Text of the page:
The most famous Argentina player with Scottish parentage or descent is Jose Luis Brown who scored the opening goal in the 1986 World Cup final as Maradona’s Argentina beat West Germany 3-2 in Mexico.
TalkSport reporter Derek Clark said the MacAllister success story serves as a reminder of the central role Scottish emigrants had in the birth of football in Argentina.
Mr Clark, host of the Talkin Fitbaw podcast, said: “This is a truly fascinating tale and one that brings with it a great sense of pride, particularly at a time when it’s difficult to find in Scottish football given the recent poor performances from the national team.
“To think that Scots played a massive role in the introduction of football in Argentina is mind-blowing.
“Surely we can take a little bit of credit for their World Cup win’s in 78 and 86?
“When we think of Argentina, sexy football springs to mind given some of the world class players they have produced.
“What we would give for a little sprinkling of that in Steve Clarke’s beleaguered looking squad.”
Argentina’s footprint on Scottish football
Scotland’s gift of the game to Argentina is well-known.
But Argentina has also left its footprint on football in Scotland.
Prior to the 1990’s very few overseas players had played in Scotland and amongst the first to arrive become a by-word for a duff foreign signing.
The not-very-aptly-named Explosive One Walter Rojas joined Dundee United in August 1991 for a minimal fee from San Lorenzo.
United had apparently beaten off a host of clubs including Sampdoria and Foggia for the Argentine’s signature.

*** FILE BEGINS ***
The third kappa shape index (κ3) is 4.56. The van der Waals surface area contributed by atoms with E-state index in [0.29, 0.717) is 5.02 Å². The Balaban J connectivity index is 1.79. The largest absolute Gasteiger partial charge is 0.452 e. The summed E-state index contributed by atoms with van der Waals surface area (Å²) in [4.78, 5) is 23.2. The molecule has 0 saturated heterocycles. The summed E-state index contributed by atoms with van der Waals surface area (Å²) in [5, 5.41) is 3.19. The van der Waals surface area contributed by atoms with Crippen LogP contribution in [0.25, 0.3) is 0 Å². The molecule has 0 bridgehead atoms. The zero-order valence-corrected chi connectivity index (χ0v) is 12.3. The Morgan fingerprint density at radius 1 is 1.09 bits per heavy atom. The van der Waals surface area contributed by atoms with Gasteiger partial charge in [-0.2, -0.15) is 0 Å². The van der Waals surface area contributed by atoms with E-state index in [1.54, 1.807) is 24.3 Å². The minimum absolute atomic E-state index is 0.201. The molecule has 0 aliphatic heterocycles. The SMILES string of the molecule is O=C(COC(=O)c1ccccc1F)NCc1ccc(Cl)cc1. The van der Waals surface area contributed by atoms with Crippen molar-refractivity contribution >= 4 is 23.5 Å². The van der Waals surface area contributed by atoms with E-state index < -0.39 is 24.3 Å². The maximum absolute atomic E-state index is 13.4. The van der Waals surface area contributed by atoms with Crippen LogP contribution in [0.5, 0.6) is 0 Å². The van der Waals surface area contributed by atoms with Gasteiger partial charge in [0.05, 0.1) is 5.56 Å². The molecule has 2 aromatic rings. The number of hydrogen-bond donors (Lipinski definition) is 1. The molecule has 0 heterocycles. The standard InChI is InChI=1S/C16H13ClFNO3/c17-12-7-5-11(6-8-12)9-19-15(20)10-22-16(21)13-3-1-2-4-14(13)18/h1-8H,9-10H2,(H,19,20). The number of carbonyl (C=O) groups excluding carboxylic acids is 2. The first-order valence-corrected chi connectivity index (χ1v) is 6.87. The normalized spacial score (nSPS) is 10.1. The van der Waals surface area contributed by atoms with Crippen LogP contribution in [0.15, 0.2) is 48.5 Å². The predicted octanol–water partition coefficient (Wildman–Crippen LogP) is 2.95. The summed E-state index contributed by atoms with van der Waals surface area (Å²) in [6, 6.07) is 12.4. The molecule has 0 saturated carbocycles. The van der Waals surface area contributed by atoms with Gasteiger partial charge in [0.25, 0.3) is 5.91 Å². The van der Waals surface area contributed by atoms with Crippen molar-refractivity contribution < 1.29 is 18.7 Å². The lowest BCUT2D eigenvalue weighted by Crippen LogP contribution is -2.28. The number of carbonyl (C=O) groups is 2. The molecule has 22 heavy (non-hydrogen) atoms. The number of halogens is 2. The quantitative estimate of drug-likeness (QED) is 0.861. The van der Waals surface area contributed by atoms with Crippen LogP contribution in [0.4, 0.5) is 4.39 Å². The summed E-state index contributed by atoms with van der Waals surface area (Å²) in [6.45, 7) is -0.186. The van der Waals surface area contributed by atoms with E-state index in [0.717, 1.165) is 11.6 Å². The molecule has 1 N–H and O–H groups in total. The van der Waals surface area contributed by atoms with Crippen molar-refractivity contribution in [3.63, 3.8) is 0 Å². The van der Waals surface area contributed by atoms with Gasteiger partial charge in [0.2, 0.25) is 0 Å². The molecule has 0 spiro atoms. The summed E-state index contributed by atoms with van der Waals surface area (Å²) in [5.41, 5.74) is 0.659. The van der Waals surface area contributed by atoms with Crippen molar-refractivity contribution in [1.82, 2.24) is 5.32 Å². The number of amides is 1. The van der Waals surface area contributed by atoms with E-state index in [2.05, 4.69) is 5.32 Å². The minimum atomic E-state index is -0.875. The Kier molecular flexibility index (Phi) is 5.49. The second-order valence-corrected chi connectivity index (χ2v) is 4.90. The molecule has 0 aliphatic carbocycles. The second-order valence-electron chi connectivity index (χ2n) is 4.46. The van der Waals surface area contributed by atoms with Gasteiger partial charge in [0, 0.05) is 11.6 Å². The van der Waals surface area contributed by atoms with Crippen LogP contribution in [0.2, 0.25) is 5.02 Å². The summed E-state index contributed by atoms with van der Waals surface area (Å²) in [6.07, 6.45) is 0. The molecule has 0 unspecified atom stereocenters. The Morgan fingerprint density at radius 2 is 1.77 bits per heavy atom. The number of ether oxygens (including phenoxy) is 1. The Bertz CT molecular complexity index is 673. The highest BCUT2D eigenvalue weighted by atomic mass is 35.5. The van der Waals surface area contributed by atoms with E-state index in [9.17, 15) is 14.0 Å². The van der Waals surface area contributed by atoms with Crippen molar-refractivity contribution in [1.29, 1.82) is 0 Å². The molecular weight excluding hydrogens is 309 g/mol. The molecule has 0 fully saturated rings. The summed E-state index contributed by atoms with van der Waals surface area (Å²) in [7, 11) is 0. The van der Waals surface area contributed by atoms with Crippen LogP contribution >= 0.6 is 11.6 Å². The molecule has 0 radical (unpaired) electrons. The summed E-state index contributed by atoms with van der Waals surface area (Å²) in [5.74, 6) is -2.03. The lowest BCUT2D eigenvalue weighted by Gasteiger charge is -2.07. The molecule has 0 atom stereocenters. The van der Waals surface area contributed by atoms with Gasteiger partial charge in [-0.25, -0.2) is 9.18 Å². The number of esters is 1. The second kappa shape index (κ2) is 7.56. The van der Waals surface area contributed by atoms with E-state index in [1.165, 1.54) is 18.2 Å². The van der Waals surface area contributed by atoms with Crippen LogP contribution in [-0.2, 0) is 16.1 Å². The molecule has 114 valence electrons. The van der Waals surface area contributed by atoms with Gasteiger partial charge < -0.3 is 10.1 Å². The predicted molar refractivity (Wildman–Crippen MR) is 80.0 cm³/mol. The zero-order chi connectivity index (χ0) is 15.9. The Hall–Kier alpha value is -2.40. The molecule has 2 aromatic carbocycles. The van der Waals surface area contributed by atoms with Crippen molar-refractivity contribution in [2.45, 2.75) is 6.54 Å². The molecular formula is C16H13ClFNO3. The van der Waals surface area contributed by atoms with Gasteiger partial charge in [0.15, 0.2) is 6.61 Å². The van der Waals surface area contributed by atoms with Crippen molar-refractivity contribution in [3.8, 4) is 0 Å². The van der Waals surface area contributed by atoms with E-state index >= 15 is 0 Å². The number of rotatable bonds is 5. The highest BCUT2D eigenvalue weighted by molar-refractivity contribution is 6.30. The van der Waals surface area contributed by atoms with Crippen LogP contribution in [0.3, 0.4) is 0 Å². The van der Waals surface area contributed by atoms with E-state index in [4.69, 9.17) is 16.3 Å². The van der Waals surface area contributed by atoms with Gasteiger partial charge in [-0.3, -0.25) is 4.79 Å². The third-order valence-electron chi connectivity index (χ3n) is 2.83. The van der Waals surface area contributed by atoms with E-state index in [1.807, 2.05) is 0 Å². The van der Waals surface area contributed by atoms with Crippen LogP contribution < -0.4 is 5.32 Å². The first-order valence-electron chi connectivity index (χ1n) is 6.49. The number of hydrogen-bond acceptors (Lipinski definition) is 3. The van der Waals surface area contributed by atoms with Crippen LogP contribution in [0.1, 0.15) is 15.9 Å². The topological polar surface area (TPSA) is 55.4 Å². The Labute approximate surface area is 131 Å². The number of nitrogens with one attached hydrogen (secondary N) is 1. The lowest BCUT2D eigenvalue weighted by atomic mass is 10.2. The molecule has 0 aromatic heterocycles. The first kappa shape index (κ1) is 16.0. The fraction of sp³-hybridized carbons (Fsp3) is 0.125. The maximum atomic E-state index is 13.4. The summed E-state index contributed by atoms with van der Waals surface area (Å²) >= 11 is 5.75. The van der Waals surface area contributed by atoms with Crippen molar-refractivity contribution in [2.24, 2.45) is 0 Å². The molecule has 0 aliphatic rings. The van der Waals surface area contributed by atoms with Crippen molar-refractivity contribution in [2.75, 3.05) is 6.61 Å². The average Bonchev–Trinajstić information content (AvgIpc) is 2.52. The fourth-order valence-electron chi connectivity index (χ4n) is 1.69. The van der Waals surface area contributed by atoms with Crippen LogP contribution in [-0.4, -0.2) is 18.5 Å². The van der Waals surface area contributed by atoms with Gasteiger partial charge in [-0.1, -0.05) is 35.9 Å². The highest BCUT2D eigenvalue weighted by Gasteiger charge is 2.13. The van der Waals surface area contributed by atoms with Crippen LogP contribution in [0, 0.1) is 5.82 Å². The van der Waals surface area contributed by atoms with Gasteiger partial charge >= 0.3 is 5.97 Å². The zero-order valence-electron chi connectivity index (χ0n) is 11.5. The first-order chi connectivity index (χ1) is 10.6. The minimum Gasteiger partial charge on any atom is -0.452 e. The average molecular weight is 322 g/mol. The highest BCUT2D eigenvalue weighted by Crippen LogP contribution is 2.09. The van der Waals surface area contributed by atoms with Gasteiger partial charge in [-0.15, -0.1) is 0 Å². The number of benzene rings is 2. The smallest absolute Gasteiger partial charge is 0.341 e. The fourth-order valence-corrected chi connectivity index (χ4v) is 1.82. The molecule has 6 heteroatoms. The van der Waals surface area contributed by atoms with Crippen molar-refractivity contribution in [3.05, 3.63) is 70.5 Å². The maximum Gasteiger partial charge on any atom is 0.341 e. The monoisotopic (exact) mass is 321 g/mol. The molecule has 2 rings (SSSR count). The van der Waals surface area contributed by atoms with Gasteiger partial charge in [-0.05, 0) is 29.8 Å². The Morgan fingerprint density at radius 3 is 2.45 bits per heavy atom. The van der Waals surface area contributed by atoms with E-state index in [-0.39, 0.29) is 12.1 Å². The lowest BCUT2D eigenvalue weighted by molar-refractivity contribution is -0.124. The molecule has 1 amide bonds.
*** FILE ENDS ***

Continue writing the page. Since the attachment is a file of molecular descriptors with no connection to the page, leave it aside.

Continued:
He was supposed to be a tricky winger but trialist Rojas turned out to be a damp squib and was never offered a deal by the Tangerines.
More successful was Victor Ferreyra who scored eight times during his 35 appearances at Dundee United and Gabriel Amato who scored 13 goals in 45 appearances for Rangers after signing for £4.2m.
Following Amato came the highest profile signing of them all in 1990 and 1994 World Cup hero Claudio Caniggia who sensationally joined Dundee in October 2000.
The huge demand for Dundee shirts with his name on the back even brought the club shop to a standstill as they ran out of letters.
He did his talking on the pitch with important goals in big games including a derby win at Tannadice where he famously pulled pints for Dundee fans in the pub after the match
Suddenly Dundee games were being shown live across the world and the world’s greatest player Diego Maradona was ready to jump on a plane to play for the Dark Blues.
Caniggia had vowed to bring his close friend and fellow countryman to the club when he arrived in Dundee.
There was written correspondence between Maradona, his representatives and Dundee, which outlined both parties’ desire for Maradona to play in a one-off glamour friendly against his former club Napoli at Dens Park.
The glamour friendly “evaporated” after Maradona got involved in a row about a tax bill in Naples.
Caniggia eventually left Dundee to sign for Rangers in the summer of 2001 after just one season.
The likes of Fabian Caballero, Beto Carranza, Juan Sara and Julian Speroni also enjoyed spells at Dens Park in the early 2000s.